On July 25, 2012, the Ontario government announced its plan to amend the Lobbyists Registration Act to ensure greater transparency and accountability among lobbyists, government and the public. The government plans to introduce a bill when legislature resumes in the fall to enhance the existing Lobbyists Registration Act by:
- giving the Integrity Commissioner more enforcement powers, including the ability to prohibit individuals from lobbying;
- giving the Integrity Commissioner new investigative powers, including the ability to compel testimony and obtain key documents;
- requiring lobbyists to identify the specific Members of Provincial Parliament and ministers’ offices they lobby;
- preventing lobbyists from accepting additional fees for preferred outcomes;
- prohibiting lobbyists from providing paid advice to a ministry and lobbying on the same subject matter;
- providing the Integrity Commissioner with the ability to establish a lobbyist code of conduct; and
- incorporating for-profit and not-for-profit organizations under the same category of ‘in-house’ lobbyists; treating both classes of lobbyists the same and capturing more lobbying activity.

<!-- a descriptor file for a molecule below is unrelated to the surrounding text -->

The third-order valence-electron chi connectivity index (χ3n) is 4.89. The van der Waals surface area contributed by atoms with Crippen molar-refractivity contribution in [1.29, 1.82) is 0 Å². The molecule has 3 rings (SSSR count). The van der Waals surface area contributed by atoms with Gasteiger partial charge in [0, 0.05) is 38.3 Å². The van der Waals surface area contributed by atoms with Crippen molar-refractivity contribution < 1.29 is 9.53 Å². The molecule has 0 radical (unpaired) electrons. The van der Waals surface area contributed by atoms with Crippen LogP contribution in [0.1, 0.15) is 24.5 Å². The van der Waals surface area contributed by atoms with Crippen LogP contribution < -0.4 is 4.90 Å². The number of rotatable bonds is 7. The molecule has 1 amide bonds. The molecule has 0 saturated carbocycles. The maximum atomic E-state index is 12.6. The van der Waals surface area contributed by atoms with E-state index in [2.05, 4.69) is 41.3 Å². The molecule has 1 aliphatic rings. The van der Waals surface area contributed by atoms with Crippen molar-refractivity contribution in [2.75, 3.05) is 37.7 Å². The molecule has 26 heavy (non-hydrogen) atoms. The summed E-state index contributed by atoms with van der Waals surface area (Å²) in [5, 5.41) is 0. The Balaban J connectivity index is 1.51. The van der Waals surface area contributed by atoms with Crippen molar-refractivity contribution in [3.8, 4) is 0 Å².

The Office of the Integrity Commissioner issued a report in May 2012 recommending these changes. The report noted that the two categories of in-house lobbyists is unnecessarily confusing and does not promote maximum transparency. All jurisdictions, except Nova Scotia, require a single registration for each for-profit (and not-for-profit) entity engaged in lobbying.
An in-house lobbyist is an employee who spends a significant part of his/her duties lobbying for the employer. The Lobbyist Registration Act has separate classifications for in-house lobbyists for commercial entities and those for non-commercial entities such as charities and non-profits. Currently, all in-house lobbyists employed by not-for-profit entities register together in a single return and the “significant part of duties” test is calculated using an aggregate of all time spent by all in-house lobbyists at the non-profit or charity.
As single registration per organization (rather than a registration from each employee) is the norm in most provinces, we expect that this requirement will not change for non-profits and charities. However, when the categories are merged, there may be changes to the way lobbyists are defined and to the reporting requirements. The lobbyist code of conduct could also impact charities and non-profits. Therefore, charities and non-profits engaged in lobbying in Ontario should stay tuned for these changes.
The lawyers in Miller Thomson’s charity and Not-For-Profit Group can assist organizations to assess whether they need to register under the provincial or federal lobbying rules.